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Incredible Years School Age Basic

Evidence rating
3
Cost rating
2
Review: September 2017

Incredible Years School Age Basic is a targeted-indicated programme for parents with a child between the age of 6 and 12 years, who have concerns about their child’s behaviour.

The programme is appropriate for children who have attention deficit hyperactivity disorder (ADHD), oppositional defiant disorder (ODD), conduct disorder (CD), or difficulties with peer relationships.

Parents learn more effective strategies for dealing with unwanted child behaviour via group discussion, role play, homework and video vignettes.

The programme aims to increase the use of effective parenting strategies and ultimately to reduce antisocial or criminal behaviour.

The Advanced add-on to Incredible Years School Age Basic includes a component that seeks to improve children’s outcomes by improving the quality of interparental relationships (IPR).

EIF Programme Assessment

Evidence rating
3

Incredible Years School Age Basic has evidence of a short-term positive impact on child outcomes from at least one rigorous evaluation.

What does the evidence rating mean?

Level 3 indicates evidence of efficacy. This means the programme can be described as evidence-based: it has evidence from at least one rigorously conducted RCT or QED demonstrating a statistically significant positive impact on at least one child outcome.

This programme does not receive a rating of 4 as it has not yet replicated its results in another rigorously conducted study, where at least one study indicates long-term impacts, and at least one uses measures independent of study participants. 

What does the plus mean?

The plus rating indicates that this programme has evidence from at least one level 3 study, along with evidence from other studies rated 2 or better.

Cost rating
2

A rating of 2 indicates that a programme has a medium-low cost to set up and deliver, compared with other interventions reviewed by EIF. This is equivalent to an estimated unit cost of £100–£499.

Child outcomes

According to the best available evidence for this programme's impact, it can achieve the following positive outcomes for children:

Enhancing school achievement & employment

Improved reading ability - based on study 3

Preventing crime, violence and antisocial behaviour

Reduced oppositional behaviour - based on study 1

Reduced antisocial behaviour - based on study 1, study 3

Reduced ADHD symptoms - based on study 1

Reduced oppositional defiant disorder diagnosis - based on study 1

Reduced conduct problems at home - based on study 2

Reduced conduct problems at school - based on study 2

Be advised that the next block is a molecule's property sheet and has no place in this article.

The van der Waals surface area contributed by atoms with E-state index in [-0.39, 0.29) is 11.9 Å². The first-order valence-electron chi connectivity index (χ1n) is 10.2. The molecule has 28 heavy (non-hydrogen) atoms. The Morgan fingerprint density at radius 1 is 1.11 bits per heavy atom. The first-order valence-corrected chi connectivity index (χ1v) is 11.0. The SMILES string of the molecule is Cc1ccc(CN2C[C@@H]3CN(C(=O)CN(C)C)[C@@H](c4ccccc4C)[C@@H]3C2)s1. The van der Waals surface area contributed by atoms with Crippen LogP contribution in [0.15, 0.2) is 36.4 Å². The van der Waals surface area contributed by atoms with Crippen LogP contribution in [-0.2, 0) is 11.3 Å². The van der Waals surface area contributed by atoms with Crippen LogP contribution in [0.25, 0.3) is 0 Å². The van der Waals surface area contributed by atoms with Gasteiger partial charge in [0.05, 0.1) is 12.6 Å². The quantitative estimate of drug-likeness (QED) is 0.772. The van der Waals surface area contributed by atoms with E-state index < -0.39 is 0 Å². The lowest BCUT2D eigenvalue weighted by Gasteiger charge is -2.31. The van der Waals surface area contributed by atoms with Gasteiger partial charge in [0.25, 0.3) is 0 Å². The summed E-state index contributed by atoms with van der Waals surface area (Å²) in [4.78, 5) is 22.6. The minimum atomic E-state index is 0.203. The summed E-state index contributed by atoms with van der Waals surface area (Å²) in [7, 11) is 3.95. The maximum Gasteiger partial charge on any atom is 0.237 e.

Reduced intensity of conduct problems - based on study 3

Reduced nature and intensity of difficulties - based on study 3

This programme also has evidence of supporting positive outcomes for couples, parents or families that may be relevant to a commissioning decision. Please see About the evidence for more detail.

Incredible Years School Age Basic

Key programme characteristics

Who is it for?

The best available evidence for this programme relates to the following age-groups:

  • Primary school

How is it delivered?

The best available evidence for this programme relates to implementation through these delivery models:

  • Group

Where is it delivered?

The best available evidence for this programme relates to its implementation in these settings:

  • Children's centre or early-years setting
  • Primary school
  • Secondary school
  • Community centre
  • Out-patient health setting

How is it targeted?

The best available evidence for this programme relates to its implementation as:

  • Targeted indicated

Where has it been implemented?

United Kingdom, United States

UK provision

This programme has been implemented in the UK.

UK evaluation

This programme’s best evidence includes evaluation conducted in the UK.

Incredible Years School Age Basic

About the programme

What happens during delivery?

How is it delivered?
  • Incredible Years School Age Basic is delivered in 12-16 (2-hour) sessions by a lead and co-practitioner to groups of 8-12 parents.
  • When combined with the Advanced Programme, parents attend between 10-12 additional sessions, depending on the needs of the target group.

Note: this programme can also be delivered individually to families in 12-16 (1.5-2 hour) sessions.

What happens during the intervention?
  • Group discussion and brainstorm: guided by facilitators, parents discuss new content, share their own experiences, and come to an understanding of the rationale behind the parenting strategies that are presented to them during the programme.
  • Role plays: parents practice strategies in the parent role, and experience the new strategies from the child’s point of view. Role play is tailored to represent specific issues that families in the group are experiencing at home.
  • Homework: parents take what they have discussed and practiced in the group and try the new strategies at home with their own children. They come back to the group to report on what worked and what did not work, so that they can receive ideas and feedback to refine their practice.